Could You Be Guilty of 'Micro-Cheating'? A Relationship Expert Explains What the Buzzy Term Means
Find out if you're being unfaithful without realizing it.
When it comes to infidelity, there’s a lot that is gray and undefined. Is an emotional affair cheating? Does meeting an ex for coffee behind your partner’s back count? What about a suggestive text exchange with a coworker?
Now, a new term has popped up that focuses on these kinda-sorta types of infidelity that stop just short of physical : micro-cheating.
The boundaries of micro-cheating aren't exactly set, but put it this way: “Cheating, but not really. Like when you try to look good for someone you know you’ll run into…that isn’t your SO. Or creep on their Instagram. At least it’s not macro-cheating.”
The term may be getting tons of buzz right now, but the concept goes way back. Says Megan Fleming, PhD, a sex and relationship therapist in New York City: “It’s a new title but it’s been going on since the beginning of time in relationships.”
Micro-cheating behaviors can be problematic for a few reasons. First, what constitutes micro-cheating is vague. Depending on who you ask, things like flirting, masturbating, or watching porn could all be considered micro-cheating. “It’s ultimately up to a couple to define what it means to them,” says Fleming.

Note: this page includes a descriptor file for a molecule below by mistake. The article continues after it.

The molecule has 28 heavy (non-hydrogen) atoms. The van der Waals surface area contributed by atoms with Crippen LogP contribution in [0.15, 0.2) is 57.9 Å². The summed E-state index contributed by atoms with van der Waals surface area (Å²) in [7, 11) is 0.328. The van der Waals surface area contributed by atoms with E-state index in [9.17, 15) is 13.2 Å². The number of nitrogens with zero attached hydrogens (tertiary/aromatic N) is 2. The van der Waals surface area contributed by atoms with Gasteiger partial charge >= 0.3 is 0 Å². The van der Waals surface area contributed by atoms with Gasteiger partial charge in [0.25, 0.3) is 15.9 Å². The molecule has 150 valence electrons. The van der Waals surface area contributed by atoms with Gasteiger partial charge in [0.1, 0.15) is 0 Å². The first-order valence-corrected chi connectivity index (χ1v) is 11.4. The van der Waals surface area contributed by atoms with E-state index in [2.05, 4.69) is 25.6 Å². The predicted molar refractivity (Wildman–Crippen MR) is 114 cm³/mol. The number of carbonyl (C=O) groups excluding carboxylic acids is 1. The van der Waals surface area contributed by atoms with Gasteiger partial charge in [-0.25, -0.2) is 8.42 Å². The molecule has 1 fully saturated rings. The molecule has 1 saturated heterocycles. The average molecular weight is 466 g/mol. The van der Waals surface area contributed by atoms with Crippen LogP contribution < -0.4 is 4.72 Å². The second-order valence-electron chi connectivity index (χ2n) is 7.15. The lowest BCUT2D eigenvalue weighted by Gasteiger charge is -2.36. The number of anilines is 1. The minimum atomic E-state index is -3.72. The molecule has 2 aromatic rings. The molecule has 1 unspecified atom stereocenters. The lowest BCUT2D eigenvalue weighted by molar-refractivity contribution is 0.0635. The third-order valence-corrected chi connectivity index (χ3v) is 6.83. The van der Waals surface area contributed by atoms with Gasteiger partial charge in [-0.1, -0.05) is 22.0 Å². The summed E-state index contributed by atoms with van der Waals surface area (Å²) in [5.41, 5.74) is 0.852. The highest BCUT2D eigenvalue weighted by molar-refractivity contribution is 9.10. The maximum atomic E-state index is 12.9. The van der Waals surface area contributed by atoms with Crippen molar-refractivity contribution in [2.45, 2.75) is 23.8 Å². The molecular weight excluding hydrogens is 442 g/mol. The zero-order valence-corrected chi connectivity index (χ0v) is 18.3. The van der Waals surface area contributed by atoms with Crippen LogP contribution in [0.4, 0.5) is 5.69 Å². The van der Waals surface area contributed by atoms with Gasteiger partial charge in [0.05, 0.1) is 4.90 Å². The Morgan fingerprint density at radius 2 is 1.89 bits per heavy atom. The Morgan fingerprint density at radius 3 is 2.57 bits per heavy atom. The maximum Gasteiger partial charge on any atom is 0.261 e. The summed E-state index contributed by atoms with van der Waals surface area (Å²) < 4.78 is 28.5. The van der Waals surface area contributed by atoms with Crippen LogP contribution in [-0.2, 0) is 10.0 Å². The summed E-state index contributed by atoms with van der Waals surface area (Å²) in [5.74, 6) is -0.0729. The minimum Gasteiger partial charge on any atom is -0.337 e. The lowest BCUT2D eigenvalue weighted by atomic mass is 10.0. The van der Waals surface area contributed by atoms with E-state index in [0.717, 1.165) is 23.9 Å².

Another problem with micro-cheating is that it can be a slippery slope. What starts as checking an old flame’s Facebook profile can turn into messaging each other, which can turn into meeting up, which can turn into hooking up. Oops.
Even if things don’t take a physical turn, "forgetting" to tell your partner about the after-work drinks you had with your cute coworker could be a red flag. According to Fleming, that type of micro-cheating behavior could be a sign that your needs aren’t being met with your partner, and that’s worth paying attention to because it threatens your relationship.
Micro-cheating isn’t all bad, though. Take the example of flirting, which some people might stick under the micro-cheating umbrella. “I actually think flirting can be healthy,” says Fleming. “It can make you feel alive and desired.” What’s more, you might get a kick out of knowing that someone else finds your partner sexy and interesting, if you see an outsider initiating a flirty exchange with him or her.
Best of all, the buzzword encourages us to think deeper about what we want out of our relationships and how we can get it—without actually straying in a physical way. Says Fleming: “Anything that brings that into consciousness and facilitates a dialogue between partners is fantastic.”